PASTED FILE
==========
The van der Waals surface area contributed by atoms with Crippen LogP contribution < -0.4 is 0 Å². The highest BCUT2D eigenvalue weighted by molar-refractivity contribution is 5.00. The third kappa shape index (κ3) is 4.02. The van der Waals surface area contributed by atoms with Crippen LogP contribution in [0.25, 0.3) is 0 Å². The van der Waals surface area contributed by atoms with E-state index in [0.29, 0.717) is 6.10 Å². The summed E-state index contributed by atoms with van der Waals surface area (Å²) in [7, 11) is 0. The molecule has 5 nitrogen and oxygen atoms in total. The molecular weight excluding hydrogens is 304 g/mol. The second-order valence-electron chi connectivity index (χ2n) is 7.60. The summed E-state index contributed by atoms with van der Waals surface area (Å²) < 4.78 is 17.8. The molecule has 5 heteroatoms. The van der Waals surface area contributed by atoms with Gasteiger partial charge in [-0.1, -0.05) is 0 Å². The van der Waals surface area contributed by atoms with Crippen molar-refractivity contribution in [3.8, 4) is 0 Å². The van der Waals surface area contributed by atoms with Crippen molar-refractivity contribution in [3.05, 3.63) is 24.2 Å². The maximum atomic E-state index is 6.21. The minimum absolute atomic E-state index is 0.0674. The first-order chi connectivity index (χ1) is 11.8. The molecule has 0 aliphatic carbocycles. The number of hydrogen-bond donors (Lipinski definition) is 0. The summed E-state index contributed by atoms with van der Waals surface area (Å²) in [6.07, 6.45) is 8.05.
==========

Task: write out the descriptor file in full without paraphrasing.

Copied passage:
The van der Waals surface area contributed by atoms with Crippen LogP contribution < -0.4 is 0 Å². The highest BCUT2D eigenvalue weighted by molar-refractivity contribution is 5.00. The third kappa shape index (κ3) is 4.02. The van der Waals surface area contributed by atoms with Crippen LogP contribution in [0.25, 0.3) is 0 Å². The van der Waals surface area contributed by atoms with E-state index in [0.29, 0.717) is 6.10 Å². The summed E-state index contributed by atoms with van der Waals surface area (Å²) in [7, 11) is 0. The molecule has 5 nitrogen and oxygen atoms in total. The molecular weight excluding hydrogens is 304 g/mol. The second-order valence-electron chi connectivity index (χ2n) is 7.60. The summed E-state index contributed by atoms with van der Waals surface area (Å²) < 4.78 is 17.8. The molecule has 5 heteroatoms. The van der Waals surface area contributed by atoms with Gasteiger partial charge in [-0.1, -0.05) is 0 Å². The van der Waals surface area contributed by atoms with Crippen molar-refractivity contribution in [3.8, 4) is 0 Å². The van der Waals surface area contributed by atoms with Crippen molar-refractivity contribution in [3.05, 3.63) is 24.2 Å². The maximum atomic E-state index is 6.21. The minimum absolute atomic E-state index is 0.0674. The first-order chi connectivity index (χ1) is 11.8. The molecule has 0 aliphatic carbocycles. The number of hydrogen-bond donors (Lipinski definition) is 0. The summed E-state index contributed by atoms with van der Waals surface area (Å²) in [6.07, 6.45) is 8.05.